Ratnayake was born and grew up – for a significant part of his life – in Colombo, and schooled at S. Thomas’ College, Mount Lavinia. He graduated with a degree in finance and a minor in botany from Miami University of Ohio, and also worked for a short time in the finance industry both in the US and here in Sri Lanka.
He refers to himself as an “oddball” because he feels people generally find it a little strange how his brain works. “I remember one of my old bosses saying that most people have linear conversations but talking to me is like trying to make sense of a 3D scatter graph with no legend.”
Colouring outside the lines
Bellissima started very organically for Ratnayake, who was running Cafe Eklektik at the time inside the Goethe Institut. “It (Cafe Eklektik) catered to a hodgepodge of clients with wildly different requirements,” he said, going on to add that one segment was the embassy crowd, and visiting artistes who would stop by for tea. “They required something a bit more exciting than your standard cupcakes etc., so I started creating cheesecakes (making the cream cheese from scratch). I did about 30 different kinds with crazy flavours that caught my fancy. At this point, I realised that the desserts were at odds with the rest of my menu and needed to be spun off as a separate brand.”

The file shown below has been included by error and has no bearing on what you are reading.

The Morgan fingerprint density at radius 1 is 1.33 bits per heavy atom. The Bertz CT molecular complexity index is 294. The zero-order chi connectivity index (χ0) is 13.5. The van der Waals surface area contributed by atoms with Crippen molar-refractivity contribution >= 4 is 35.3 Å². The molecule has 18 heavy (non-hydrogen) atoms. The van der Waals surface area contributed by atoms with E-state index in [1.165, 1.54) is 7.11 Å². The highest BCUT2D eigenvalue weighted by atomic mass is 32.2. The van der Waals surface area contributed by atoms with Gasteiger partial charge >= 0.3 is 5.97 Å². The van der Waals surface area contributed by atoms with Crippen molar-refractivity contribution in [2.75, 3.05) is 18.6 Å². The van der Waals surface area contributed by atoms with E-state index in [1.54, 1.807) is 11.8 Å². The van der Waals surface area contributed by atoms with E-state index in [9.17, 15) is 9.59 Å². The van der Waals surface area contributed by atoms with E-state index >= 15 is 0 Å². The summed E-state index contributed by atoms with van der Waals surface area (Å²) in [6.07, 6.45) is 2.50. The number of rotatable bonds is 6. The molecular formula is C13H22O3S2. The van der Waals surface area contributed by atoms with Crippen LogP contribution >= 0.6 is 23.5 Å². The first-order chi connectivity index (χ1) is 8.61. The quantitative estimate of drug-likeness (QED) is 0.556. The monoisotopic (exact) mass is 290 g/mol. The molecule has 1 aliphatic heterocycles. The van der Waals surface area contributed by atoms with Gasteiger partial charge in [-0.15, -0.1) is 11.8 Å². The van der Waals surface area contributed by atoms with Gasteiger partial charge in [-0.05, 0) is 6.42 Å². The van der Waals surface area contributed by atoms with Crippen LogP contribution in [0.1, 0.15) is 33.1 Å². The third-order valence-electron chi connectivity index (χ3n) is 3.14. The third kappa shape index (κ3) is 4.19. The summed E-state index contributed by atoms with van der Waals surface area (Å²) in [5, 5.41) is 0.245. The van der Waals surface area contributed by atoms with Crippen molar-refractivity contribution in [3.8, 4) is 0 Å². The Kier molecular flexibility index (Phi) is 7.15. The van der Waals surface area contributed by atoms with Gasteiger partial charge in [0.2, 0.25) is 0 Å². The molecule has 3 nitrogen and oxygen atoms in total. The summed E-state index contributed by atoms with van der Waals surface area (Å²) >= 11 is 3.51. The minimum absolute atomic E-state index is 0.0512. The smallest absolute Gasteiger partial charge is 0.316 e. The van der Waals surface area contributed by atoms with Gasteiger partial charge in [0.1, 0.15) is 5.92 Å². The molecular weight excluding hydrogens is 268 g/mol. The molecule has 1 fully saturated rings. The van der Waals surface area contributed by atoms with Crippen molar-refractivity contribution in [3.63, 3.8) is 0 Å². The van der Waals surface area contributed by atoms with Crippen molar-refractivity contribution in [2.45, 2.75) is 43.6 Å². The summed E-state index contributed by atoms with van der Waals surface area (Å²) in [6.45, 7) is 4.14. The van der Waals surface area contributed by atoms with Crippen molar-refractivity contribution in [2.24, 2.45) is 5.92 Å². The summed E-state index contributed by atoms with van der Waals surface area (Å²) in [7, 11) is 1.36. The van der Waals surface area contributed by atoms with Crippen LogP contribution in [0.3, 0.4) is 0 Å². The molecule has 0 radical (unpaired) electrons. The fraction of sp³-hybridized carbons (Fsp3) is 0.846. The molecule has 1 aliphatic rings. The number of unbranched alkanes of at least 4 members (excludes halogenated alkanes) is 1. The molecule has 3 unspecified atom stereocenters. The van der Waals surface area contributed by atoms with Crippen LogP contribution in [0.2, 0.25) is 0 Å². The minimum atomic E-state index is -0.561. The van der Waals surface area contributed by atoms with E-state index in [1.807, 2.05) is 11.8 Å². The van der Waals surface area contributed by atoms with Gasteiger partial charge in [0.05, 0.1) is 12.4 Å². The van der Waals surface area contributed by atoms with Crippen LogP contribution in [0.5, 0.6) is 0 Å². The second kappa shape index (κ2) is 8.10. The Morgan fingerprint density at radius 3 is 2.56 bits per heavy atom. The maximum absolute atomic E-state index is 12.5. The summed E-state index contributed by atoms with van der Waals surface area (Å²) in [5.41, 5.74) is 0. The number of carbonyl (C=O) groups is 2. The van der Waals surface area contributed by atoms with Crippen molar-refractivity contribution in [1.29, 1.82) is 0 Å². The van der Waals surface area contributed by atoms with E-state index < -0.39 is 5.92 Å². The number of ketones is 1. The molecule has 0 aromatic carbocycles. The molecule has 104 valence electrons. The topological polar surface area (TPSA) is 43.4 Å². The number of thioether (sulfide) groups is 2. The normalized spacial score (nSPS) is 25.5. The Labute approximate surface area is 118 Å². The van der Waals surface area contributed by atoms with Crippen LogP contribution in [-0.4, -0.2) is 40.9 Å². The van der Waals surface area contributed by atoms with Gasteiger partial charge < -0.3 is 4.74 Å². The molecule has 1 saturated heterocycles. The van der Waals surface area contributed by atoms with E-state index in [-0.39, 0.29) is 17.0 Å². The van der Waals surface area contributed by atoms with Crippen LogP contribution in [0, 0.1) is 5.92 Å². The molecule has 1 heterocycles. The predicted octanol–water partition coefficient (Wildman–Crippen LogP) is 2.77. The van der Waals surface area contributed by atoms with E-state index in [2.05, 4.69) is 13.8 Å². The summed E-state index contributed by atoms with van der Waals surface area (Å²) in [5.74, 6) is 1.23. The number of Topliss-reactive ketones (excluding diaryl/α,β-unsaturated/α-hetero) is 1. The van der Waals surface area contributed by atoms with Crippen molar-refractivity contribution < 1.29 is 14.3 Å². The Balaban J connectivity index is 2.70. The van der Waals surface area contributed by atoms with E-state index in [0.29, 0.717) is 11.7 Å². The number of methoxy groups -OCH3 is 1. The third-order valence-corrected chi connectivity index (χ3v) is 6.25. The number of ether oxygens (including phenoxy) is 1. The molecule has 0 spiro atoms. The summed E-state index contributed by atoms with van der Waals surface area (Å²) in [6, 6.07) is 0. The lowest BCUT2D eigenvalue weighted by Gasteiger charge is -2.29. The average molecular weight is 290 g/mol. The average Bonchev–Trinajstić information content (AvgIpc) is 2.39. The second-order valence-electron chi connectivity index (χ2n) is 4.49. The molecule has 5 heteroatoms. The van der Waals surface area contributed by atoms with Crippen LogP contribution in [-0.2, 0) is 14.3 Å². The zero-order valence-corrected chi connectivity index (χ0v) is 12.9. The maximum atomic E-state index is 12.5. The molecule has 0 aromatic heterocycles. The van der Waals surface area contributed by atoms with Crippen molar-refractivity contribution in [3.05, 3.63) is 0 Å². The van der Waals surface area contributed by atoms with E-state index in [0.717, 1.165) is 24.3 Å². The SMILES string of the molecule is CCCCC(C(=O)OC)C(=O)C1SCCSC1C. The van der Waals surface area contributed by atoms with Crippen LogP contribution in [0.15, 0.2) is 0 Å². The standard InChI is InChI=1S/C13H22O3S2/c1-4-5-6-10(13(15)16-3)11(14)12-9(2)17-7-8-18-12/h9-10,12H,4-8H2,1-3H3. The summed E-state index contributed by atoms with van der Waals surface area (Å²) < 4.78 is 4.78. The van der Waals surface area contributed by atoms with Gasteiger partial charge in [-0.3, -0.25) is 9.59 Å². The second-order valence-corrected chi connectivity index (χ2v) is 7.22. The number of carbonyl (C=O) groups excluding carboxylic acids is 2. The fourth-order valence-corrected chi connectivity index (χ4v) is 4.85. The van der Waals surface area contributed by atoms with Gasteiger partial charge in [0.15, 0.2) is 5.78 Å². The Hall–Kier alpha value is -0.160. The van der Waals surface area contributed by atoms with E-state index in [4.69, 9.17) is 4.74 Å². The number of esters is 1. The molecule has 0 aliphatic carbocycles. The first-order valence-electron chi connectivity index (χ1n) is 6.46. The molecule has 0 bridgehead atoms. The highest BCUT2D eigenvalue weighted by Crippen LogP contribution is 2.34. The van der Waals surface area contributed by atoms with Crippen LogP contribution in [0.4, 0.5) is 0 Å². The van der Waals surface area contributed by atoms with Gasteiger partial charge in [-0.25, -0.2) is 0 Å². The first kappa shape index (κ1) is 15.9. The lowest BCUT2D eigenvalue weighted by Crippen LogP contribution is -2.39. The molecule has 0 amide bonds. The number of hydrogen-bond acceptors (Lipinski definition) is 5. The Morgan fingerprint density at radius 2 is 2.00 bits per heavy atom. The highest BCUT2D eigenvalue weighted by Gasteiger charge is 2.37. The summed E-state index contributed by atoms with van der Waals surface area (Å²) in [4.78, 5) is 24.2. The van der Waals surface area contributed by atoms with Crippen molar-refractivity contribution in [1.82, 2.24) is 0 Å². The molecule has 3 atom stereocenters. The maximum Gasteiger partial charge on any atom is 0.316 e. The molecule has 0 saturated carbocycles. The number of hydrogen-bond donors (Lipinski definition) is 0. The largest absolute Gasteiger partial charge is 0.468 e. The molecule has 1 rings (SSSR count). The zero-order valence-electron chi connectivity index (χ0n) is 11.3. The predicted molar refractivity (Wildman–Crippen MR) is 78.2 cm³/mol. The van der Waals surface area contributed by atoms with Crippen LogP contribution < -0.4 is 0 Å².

Commenting on the recipes in his book not being traditionally Sri Lankan, Ratnayake said that the collection is “definitely not an Anita Dickman or even a Chef Publis-style book that places emphasis on tradition or authenticity”. He explained that what he has done is strive to simply capture the style he cooks in to entertain friends and family. “However, almost everything I cook has a distinct Sri Lankan soul. I’m very liberal in my use of roasted curry powder, coconut milk, and curry leaves for example, but very few recipes are actually curries.”
Known for his artisan desserts by most people, Ratnayake candidly shared that he realises that people were probably expecting a cookbook featuring solely desserts from him. He, however, chose to purposely go lean on the desserts because he didn’t want to be typecast as the “dessert guy”. “If I were to share a secret, my favourite things to make are usually savoury soups and sauces.”
“Don’t worry,” he added quickly: “There is a chocolate section in this book, but the ‘dessert only’ book is going to be the next volume I write. It’s already written up in my head.”
Marrying food and words